Why Russia and Ukraine Matter to the Stock Market

The war there could drive up the price of oil and fuel inflation

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If you’re wondering why what is going on in Russia and Ukraine matters to the stock market, we’re here to help.

Key Takeaways

  • The conflict between Russia and Ukraine, culminating in a massive Russian military invasion of the smaller East European country this week, has taken the stock market on a wild ride.
  • Investors are concerned the conflict could drive up the price of oil, already at an 8-year high, fueling inflation and impeding economic growth.
  • The worst-case scenario could send oil to $140 a barrel, one analyst says.

Stocks have been under pressure, falling into correction territory this week as tensions mounted and Russia launched a major military invasion of Ukraine. Because Russia is one of the world’s largest producers of oil and global supplies are already low, investors are concerned the war could drive up the price, already at an 8-year high, fueling inflation and impeding economic growth.

The Russian assault on Ukraine was widespread, with attacks on Kyiv, Ukraine’s capital, and other major cities throughout the country. In response, the U.S. announced broad economic sanctions against Russia, including restrictions on banking, adding to sanctions imposed earlier in the week by the U.S., the U.K. and other western countries. Germany had cut off negotiations on a key natural gas pipeline linking Russia and Germany. 

The current conflict between Russia and Ukraine centers around two separatist regions in eastern Ukraine in an area called the Donbas. Pro-Russian rebels have been fighting Ukrainian forces in these two regions, the Donetsk People’s Republic and the Luhansk People’s Republic, for years. On Monday, Russian President Vladimir Putin declared Donetsk and Luhansk “independent” states and began moving Russian troops into the area, calling the troops “peacekeepers.”

Putin, who has long believed Ukraine should be part of Russia, began aggressively amassing troops at Russia’s border with Ukraine late last year, but the conflict dates back at least to 2014, when Russia annexed Crimea, a peninsula in the Black Sea with a majority Russian population, from Ukraine. Putin also opposes Ukraine’s ties to the West and its interest in joining the North Atlantic Treaty Organization and the European Union.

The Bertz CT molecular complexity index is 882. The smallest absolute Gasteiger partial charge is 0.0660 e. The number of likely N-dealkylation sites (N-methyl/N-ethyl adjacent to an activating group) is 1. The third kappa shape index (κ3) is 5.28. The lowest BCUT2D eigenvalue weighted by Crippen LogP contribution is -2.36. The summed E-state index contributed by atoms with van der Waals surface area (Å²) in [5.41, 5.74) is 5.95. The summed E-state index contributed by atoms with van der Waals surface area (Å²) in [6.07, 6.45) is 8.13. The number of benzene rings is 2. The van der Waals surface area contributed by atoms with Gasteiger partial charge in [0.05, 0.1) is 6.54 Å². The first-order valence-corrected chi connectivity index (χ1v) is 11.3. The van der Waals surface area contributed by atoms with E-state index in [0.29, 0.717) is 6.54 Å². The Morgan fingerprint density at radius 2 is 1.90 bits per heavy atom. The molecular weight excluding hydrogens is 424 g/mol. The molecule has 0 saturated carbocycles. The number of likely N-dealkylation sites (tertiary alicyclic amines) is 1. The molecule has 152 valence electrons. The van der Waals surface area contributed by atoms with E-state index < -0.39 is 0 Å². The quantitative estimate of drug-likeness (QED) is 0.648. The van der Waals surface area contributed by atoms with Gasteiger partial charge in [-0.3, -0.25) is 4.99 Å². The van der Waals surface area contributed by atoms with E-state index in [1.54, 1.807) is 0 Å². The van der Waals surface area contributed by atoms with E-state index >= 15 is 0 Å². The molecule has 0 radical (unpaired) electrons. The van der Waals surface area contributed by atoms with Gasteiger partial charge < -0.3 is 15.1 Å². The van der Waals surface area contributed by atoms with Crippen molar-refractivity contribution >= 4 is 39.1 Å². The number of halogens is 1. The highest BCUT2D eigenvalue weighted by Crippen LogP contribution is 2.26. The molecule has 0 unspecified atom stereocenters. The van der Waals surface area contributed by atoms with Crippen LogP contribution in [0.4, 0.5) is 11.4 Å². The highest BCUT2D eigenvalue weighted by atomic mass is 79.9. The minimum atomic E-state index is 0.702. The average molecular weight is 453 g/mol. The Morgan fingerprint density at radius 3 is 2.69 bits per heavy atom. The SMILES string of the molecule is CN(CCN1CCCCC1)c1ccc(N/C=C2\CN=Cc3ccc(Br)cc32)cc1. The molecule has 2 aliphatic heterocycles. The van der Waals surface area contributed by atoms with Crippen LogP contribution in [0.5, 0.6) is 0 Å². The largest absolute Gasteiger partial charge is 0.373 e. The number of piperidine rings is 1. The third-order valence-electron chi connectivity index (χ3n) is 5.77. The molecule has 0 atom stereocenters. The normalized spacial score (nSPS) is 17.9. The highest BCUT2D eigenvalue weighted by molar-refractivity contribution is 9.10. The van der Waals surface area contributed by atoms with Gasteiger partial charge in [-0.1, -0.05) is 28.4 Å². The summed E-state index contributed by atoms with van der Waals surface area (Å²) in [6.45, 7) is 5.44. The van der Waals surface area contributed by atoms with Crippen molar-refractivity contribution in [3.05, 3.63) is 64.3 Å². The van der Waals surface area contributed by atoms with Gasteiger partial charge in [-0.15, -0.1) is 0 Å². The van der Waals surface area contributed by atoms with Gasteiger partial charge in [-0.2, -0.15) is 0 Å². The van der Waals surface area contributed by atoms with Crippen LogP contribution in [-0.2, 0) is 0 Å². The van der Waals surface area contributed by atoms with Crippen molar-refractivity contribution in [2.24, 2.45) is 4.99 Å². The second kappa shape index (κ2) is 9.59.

The war between Russia and Ukraine could have serious implications for the world economy, although how deep and long-lasting they would be is unclear.

“The economic and market consequences of a war between Russia and Ukraine will depend on the severity of the conflict, and the response of the West,” wrote Neil Shearing, group chief economist at Capital Economics, in a commentary on Tuesday. “But in most cases the economic impact on countries beyond Russia and Ukraine is likely to be limited.”

The Biggest Risk Involves Oil

The biggest risk involves oil and its effect on inflation. Because of the importance of Russian oil to the world economy, any situation that would limit its supply could cause prices, which are already up more than 40% since December, to go up even more.

The cost of a barrel of oil was high even before the Russian invasion of Ukraine because of an imbalance between supply and demand. On the supply side, OPEC+ (the Organization of the Petroleum Exporting Countries and other oil-producing countries) has been limiting production and keeping inventories low. And on the demand side, cold weather, an increase in travel, and strong consumer spending have pumped up the use of energy to heat our homes, fuel our cars, and ship our stuff.

A barrel of Brent crude oil was trading around $97 on Wednesday, the day before the invasion. On Thursday, after the news of Russia’s assault on Ukraine broke, it traded as high as $105 before dropping again later in the day.

Higher oil prices in turn lead to higher prices for just about everything else. Inflation was already running at 7.5% in January,  a 40-year high, and it’s been driven in large part by increases in the cost of energy. A gallon of regular unleaded gas cost $3.54 Thursday, up more than 34% since last year at this time. Oil makes up about half the price of a gallon of gas, and nearly everything in the economy has to be transported by planes, ships, trains, trucks, or other vehicles that use gas or other fuel. That adds to the cost of goods and services. 

All this could have an impact on economic growth as well.

A $10 rise in crude oil prices has traditionally shaved U.S. GDP growth by about 0.1 percentage points, researchers at BMO Capital Markets Economics said in a report.  

Shearing of Capital Economics estimates that in a worst-case scenario, oil prices could rise to between $120 and $140 per barrel, which would add an additional two percentage points to inflation in advanced economies.

“In normal times, central banks would tend to look through an energy-led rise in inflation, but given the current high rates of inflation, and corresponding concerns about it feeding higher inflation expectations, it’s possible that this adds to the list of reasons for policymakers to raise interest rates,” he said.

As difficult as it may be to watch the markets gyrate each day, take some solace in the fact that, for now, most market analysts don’t expect the Russia-Ukraine conflict to sink your portfolio. 

The original version of this story was published on Feb. 23, 2022.

Have a question, comment, or story to share? You can reach Medora at medoralee@thebalance.com.

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